When Maggie was about two and a half, she woke up and was acting like a total brat. She refused to eat her breakfast and then kept dissolving into a screaming puddle at every little thing. “You’re hungry,” I insisted. “You just need to eat and then you’ll feel better.” Despite her hysterical protests, I finally got her seated at the table. In my meanest, sternest voice, I commanded her to take bites of apple sauce. After about three bites she threw up all over herself and the kitchen table. Clearly not my proudest moment, but guess what? I felt shitty (I still do, but maybe writing this down for all to see will serve as my catharsis and I will finally be able to let it go), I learned from it, and I hope to God that Maggie does not remember it, because there could be some expensive therapy sessions down the road…
Here’s another one. Just a few weeks ago, Maggie asked if she could go in the backyard by herself to play on the new play set. “Sure,” I said, “I’ll keep an eye on you from the kitchen window,” and I continued with the dishes I was washing. Only minutes later, Matt glanced outside and asked, “Is Maggie okay?” The poor child had been playing in the baby swing, it had somehow tipped over, her feet were caught in the ropes, and she was now hanging upside down, unable to get out. She was scared, but fine, and of course, I felt shitty. (Actually I felt even shittier because she looked really funny and I couldn’t help but laugh. To be completely honest, even now when I think of her hanging there I can’t help but laugh. I don’t know why it’s so funny to me- maybe it’s a defense mechanism to keep me from crying. Either way, crappy parent right here.)
The Moral of the Story
Obviously these are not the only times I have made the wrong call or done the wrong thing. Some of my bad decisions may not even be clear at this time, but will reveal themselves down the road when my kids are adults that still use the word “poop” 875 times at the dinner table.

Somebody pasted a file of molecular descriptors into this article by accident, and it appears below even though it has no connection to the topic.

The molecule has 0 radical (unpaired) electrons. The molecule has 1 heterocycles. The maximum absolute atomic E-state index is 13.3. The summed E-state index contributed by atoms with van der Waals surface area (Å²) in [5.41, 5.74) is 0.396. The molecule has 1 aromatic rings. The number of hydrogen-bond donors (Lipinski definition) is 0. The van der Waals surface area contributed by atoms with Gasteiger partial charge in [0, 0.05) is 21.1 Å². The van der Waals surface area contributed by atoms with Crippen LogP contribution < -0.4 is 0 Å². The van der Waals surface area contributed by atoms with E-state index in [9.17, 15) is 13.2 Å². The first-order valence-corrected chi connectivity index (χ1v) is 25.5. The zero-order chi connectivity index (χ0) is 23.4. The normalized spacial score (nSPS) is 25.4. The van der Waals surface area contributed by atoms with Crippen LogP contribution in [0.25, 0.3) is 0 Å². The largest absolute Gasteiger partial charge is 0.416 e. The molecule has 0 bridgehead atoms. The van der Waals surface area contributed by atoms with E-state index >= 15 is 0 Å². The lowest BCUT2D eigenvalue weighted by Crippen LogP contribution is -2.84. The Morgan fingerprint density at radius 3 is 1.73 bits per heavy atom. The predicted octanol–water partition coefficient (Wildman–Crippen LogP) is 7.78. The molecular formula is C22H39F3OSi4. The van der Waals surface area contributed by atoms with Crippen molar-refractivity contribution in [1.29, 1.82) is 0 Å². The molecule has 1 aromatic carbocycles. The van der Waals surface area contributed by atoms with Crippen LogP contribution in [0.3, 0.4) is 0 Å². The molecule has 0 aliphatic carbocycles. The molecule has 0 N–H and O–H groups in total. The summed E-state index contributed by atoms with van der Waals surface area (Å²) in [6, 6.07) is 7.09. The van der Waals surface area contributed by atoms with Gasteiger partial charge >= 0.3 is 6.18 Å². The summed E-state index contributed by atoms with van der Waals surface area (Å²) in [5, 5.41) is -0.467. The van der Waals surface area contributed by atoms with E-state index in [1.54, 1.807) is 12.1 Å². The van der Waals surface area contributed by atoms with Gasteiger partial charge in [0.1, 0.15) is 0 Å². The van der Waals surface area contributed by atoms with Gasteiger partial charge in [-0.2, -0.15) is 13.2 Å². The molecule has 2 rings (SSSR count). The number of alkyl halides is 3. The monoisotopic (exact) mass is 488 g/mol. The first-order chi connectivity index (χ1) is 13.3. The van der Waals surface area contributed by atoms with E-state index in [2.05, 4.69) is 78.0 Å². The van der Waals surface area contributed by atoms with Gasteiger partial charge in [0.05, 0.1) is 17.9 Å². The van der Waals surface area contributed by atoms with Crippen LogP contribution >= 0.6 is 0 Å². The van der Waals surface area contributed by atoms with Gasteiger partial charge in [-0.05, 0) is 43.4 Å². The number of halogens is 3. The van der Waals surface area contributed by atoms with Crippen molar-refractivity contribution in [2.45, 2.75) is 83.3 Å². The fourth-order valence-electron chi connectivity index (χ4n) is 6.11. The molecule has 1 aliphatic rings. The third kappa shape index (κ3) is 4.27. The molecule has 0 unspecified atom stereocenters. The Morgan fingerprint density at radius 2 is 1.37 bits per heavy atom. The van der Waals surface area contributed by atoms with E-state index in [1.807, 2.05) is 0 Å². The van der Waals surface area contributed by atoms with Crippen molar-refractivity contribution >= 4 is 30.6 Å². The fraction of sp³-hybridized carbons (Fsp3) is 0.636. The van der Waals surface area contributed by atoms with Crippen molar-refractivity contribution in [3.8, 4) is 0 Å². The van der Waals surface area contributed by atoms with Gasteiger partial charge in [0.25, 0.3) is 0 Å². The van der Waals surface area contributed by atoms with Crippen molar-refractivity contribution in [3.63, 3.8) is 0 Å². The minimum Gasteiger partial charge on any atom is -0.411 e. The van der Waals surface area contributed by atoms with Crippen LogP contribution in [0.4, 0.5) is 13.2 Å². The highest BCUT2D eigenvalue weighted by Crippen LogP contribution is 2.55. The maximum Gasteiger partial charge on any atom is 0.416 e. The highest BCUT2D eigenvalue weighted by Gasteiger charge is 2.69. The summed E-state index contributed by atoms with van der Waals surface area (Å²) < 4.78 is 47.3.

I guess I just want to debunk the whole “maternal instinct” myth, the one that makes you think that in the heat of the moment, the “right thing” will magically make itself known. When my baby is screaming and I don’t know why, it’s not maternal instinct that leads me to a solution, it’s a lot of trial and error. The same goes for when my toddler is acting like a wild animal in the grocery store. I think sometimes people equate not knowing what to do with being a bad parent, so we’re either really hard on ourselves or we over-compensate by trying to project confidence about our own parenting style and choices. I’m probably in the former group, and I look at the latter and secretly hope to find a chink in their parenting armor.
But neither of those reactions is fair. We’re all in the same boat. Or, to look at it a different way, we’re all in totally different boats, with totally different passengers, so how can we possibly compare ourselves to or judge other parents? None of us is right all the time. None of us has perfect children. If you do, let’s trade, and you can have a go at making mine perfect too. All we can do is support one another, offer guidance when we can, and be as forgiving of our own shortcomings as we would be of our children’s.
(Like for instance, I should not feel shitty about using the word “shitty” multiple times in this post, even though it sets a bad example and is not what I would want my children to do. But hey, they can’t even read, so whatevs. I’ll worry about that one later.)